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Those Who Can, Do TEACH!

Voice of ExperienceMax Fischer recently attended a local Chamber of Commerce meeting. The evening's motivational speaker got Max thinking about how successful business people and successful teachers have much more in common than either of them might think.

Max W. Fischer

Some of the harshest critics of education can be found in the business world. Steeped in the highly competitive atmosphere of business, local entrepreneurs are way too focused on overcoming competition and other obstacles, and on the almighty bottom line, to possibly comprehend what goes on in the classroom. Drop any business leader from your community in a classroom, and watch them flail!

The converse is also assumed true: Educators could not possibly understand what running a business is like. "Those that can, do; those that can't, teach," business people have often said with an air of disparagement.

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Just a few weeks ago I had the opportunity to attend the annual awards ceremony of my local Chamber of Commerce. That evening's presenter was a motivational speaker whose main bread-and-butter is business-training seminars. The guy -- an absolutely engaging speaker, I must say -- focused his comments on the most critical elements of successful businesses. As I listened to him talk, I was I was amazed at how closely his thoughts about successful business people paralleled my take on the skills it takes to be a successful classroom teacher. Let's see if you agree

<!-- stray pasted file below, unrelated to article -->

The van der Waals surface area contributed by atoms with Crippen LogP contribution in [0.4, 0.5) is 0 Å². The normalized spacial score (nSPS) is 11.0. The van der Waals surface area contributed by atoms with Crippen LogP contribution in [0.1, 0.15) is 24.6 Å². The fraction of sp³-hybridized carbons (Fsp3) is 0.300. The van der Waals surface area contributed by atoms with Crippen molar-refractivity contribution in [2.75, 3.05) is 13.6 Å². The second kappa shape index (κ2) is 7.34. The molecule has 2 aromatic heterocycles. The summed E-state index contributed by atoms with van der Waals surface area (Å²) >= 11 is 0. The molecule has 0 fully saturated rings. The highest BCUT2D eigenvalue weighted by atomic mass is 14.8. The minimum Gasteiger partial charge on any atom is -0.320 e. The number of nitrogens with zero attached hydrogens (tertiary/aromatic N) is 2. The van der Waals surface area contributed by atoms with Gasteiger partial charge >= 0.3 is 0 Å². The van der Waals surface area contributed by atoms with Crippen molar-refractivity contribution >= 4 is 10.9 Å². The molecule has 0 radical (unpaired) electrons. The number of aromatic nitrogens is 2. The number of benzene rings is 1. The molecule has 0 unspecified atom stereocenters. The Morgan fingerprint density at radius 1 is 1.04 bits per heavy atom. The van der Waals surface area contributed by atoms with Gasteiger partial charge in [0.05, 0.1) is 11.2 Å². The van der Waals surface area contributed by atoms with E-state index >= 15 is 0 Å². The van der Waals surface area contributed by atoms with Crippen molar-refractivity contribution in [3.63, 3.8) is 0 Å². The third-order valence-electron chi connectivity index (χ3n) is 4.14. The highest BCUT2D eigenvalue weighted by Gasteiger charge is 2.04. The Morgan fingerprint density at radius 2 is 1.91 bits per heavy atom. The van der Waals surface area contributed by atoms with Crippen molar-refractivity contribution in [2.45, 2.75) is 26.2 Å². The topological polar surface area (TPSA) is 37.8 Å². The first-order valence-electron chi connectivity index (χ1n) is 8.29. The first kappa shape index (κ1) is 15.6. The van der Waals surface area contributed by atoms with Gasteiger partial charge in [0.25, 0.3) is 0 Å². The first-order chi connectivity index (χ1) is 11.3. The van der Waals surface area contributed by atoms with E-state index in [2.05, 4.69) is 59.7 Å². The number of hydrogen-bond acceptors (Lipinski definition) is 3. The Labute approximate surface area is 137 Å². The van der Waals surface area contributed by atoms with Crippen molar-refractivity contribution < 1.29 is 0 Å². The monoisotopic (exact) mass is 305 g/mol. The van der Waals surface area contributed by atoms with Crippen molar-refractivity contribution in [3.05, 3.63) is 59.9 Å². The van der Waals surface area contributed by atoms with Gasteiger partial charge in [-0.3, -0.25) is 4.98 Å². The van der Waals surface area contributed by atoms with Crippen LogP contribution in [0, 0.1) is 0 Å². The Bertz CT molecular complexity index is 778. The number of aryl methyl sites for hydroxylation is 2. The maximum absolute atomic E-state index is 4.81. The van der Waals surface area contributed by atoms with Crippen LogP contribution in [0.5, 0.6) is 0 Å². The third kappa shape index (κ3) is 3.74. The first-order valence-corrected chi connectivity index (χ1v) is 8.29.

Relationships are key. Customers don't buy products from people they don't like. A condescending capitalist will struggle to turn a profit.

A teacher who expects respect from his students -- or parents or colleagues -- without giving any in return is bound to fail.

Business marketing must excite the customers; they are your bottom line. Successful businesses effectively market their products or services by linking them to positive feelings. Slogans, jingles, attractive models, and celebrities are tools of the trade for accomplishing that goal.

Being able to motivate and engage learners is of paramount importance for any teacher. Our paying customers -- parents and other taxpayers -- really do take note when their children come home from school engaged and excited.

Being able to deal with change with a positive attitude is a key to success. What ever became of the tech exec who proclaimed in 1979 that home computers would never be practical?

While many teachers might not be endeared by "No Child Left Behind," most of us are able to strain its vital message: the status quo isn't good enough. Thinking outside the box to reach under-performing students is a cause whose time has come.


Experimentation -- and, yes, failure -- is a part of every business; it is at the root of almost every success. Thomas Edison once said, "I have not failed. I've just found ten thousand ways that won't work." A certain level of that adventurous spirit is required to succeed at developing new products and services to woo customers.